- Don’t just delete, unsubscribe. Yes, it’s quicker just to delete but if you scroll to the bottom of those pesky marketing emails, you’ll see the “unsubscribe” button. Take 5 minutes a day to unsubscribe online and stop unwanted and unneeded emails from arriving in the first place.
- Delete unneeded file folders. Did you create an email file folder for Sam’s 4th grade class info? Great. But now he’s heading to high school so it’s time to delete that folder….
Why clutter is adding to your stress.
No one should feel stressed when she opens the door to her home. Is your home providing you with a place of peace and calm, of focus and motivation? Or is it a major source of stress and anxiety in your life? Clutter in your home translates to more stress and this leads to our life being out of balance. One way I like to describe clutter is “deferred decisions”. I don’t know what to do with something, so I just put it down to “deal with it later”, hence clutter. Being surrounded by clutter does not make us feel peace, the effect is just the opposite.
How do I eliminate the clutter and bring more space and more peace into my home?
Do you want your home to offer you some measure of nourishment and calm? A good place to start is with making decisions about your stuff. When we don’t face the decisions we need to make, we use distractions to keep from having to make the tough choices. Are you over-shopping to insulate yourself? Using food as a reward or a way to “calm” yourself when things are too chaotic? Finding multiple excuses to not be in the home? These behaviors lead to more stuff in the home and an unbalanced and unhealthy lifestyle which compounds the stress we are already feeling.
Your home should be the place where you escape all negative forces in the world. How you live in that home – eat, breathe, sleep and connect with loved ones – should be the antidote to stress, not the cause. Now is the time to make a change that will positively impact your life. Don’t let any more time go by – eliminate the clutter and bring more space and peace into your home.
Why is closet organization important?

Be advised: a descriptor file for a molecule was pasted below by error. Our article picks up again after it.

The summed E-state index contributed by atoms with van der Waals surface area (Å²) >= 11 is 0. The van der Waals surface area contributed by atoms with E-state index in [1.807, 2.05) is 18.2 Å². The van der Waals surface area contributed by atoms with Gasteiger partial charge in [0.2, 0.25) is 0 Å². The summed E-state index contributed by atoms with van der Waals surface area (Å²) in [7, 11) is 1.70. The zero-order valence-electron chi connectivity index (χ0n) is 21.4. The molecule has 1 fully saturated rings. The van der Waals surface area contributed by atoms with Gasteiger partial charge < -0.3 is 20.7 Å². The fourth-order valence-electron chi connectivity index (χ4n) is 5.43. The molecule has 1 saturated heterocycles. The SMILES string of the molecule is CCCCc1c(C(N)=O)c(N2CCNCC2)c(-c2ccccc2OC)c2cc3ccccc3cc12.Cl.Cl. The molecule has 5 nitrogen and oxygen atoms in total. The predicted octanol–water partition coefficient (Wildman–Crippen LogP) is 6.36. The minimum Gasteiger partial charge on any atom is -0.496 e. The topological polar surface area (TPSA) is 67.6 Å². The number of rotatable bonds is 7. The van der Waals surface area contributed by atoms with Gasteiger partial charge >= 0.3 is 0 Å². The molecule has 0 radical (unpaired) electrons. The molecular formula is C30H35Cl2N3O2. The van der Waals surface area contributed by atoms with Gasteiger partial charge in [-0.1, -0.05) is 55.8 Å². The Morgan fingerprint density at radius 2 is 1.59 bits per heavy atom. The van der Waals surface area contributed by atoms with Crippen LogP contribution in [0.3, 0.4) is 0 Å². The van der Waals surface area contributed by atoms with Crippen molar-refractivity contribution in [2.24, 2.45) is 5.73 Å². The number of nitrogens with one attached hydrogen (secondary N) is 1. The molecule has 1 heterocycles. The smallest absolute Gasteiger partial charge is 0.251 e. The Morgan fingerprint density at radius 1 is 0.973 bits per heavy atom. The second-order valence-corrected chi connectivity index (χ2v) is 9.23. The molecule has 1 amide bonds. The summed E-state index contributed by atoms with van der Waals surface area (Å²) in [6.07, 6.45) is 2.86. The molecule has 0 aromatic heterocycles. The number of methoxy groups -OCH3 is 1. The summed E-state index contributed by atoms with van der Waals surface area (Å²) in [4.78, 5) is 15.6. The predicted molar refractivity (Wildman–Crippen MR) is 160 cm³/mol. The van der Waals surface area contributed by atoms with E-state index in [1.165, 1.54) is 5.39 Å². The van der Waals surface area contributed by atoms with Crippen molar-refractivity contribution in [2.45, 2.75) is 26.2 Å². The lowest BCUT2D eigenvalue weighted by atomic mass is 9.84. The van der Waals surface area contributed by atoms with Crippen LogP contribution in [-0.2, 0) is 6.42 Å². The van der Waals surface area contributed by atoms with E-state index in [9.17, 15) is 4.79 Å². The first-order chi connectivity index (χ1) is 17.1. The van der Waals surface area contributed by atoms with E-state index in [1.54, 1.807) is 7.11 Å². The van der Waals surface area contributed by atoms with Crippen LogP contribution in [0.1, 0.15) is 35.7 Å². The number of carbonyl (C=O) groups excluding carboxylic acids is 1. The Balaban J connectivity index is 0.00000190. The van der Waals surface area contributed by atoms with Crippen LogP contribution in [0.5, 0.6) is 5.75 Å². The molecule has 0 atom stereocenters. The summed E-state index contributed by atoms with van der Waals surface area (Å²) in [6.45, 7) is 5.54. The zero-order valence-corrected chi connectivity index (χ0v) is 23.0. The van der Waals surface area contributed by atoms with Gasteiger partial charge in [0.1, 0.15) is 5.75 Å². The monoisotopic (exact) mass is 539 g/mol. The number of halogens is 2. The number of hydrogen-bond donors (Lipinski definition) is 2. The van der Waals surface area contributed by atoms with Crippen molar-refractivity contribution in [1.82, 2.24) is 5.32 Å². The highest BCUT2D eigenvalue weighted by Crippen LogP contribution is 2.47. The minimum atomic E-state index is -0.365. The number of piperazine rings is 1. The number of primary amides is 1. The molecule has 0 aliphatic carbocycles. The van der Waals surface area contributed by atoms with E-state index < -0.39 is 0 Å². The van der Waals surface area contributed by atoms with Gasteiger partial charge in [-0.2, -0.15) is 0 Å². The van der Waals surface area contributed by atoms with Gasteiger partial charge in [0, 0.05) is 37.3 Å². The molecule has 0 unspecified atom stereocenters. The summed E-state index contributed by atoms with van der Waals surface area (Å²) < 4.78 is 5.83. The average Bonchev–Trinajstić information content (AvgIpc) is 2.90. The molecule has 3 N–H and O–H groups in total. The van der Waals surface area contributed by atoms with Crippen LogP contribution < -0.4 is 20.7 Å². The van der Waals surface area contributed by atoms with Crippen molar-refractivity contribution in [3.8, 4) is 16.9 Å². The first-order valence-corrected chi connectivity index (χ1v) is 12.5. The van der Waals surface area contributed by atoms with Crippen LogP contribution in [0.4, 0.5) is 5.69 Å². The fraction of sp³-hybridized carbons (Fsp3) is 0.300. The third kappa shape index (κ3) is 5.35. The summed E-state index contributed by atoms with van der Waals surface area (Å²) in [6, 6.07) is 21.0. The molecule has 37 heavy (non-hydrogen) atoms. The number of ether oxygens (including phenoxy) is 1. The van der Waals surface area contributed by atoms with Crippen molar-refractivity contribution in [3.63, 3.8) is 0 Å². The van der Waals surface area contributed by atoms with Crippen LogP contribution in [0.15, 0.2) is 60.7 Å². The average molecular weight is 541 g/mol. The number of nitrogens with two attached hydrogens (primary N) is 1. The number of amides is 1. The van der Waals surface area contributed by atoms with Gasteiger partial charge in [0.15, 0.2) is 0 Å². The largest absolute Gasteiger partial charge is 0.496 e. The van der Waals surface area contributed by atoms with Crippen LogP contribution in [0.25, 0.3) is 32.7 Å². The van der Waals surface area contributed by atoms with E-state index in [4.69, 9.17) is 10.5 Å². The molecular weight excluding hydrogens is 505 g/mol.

Who hasn’t struggled at one time or another with a closet that just won’t cooperate? Getting dressed and out the door is critical to a less stressful life – we do it at least once a day! So why does the closet remain such a struggle for many of us?
If your goal is to become more organized overall and improve your time management, a great place to start is in your closet. Here are some closet organizing tips to get started.
– Make sure you have proper lighting. Can you see into the back corners of your closet where clothes are lurking? Battery operated lights will make seeing everything in your closet a snap.
– Start from the bottom up and tackle everything that’s on the floor. In a rush, we tend to dump items on the floor figuring we’ll get to them later but instead they continue to pile up and we can’t find what we need when we need it.
– Pull out empty hangers – even wire hangers take up a lot of room
and make pulling out items difficult if they are caught up with empty hangers. And take your hangers on your next run to the dry cleaner – they will recycle and reuse them.
How do I keep my closet organized?
– Hang it up! Install metal butler hooks or removable command hooks for a multitude of items including hooded sweatshirts, belts, pajamas, accessories, etc and you’ve immediately found more room within your closet.
– Purge, purge and purge some more! Pull out the stuff you really don’t love or don’t wear and donate or consign it. It does you no good sitting in your closet taking up valuable “real estate”.
Closets can be challenging spaces. Clothes are much more than just things you wear – they are memories of special times and events and represent motivation and sometimes disappointment. Working with an organizing professional can help you break through your roadblocks and keep what you love and get rid of the rest….
Do you remember the adults in your life saying this to you when you were growing up? Did it mean little to you then but resonate with you now? Fortunately or unfortunately, we live in a society that expects and adulates immediate gratification. We’ve bought into the mindset of immediacy and NOW. But the reality is that things that are truly valuable in life take time and effort to achieve: education, personal and professional success, weight loss and healthy living, and yes, organization.
Letting bills pile up, avoiding the personal and physical upkeep you should be doing in your life and letting yourself go are all common challenges. And the solution for each and every one of them – regardless of personal issues and circumstances – is usually the same: taking slow, methodical steps to reclaim a healthy, organized and financially and emotionally fit life.
There is no magic wand, no quick fix and no trip to the Container Store (however much fun that is!) that is going to get your life uncluttered. You have to do that and you can take the first step and call a professional organizer to help you get started.
Yes, it’s hard to make things easier but the end result is priceless….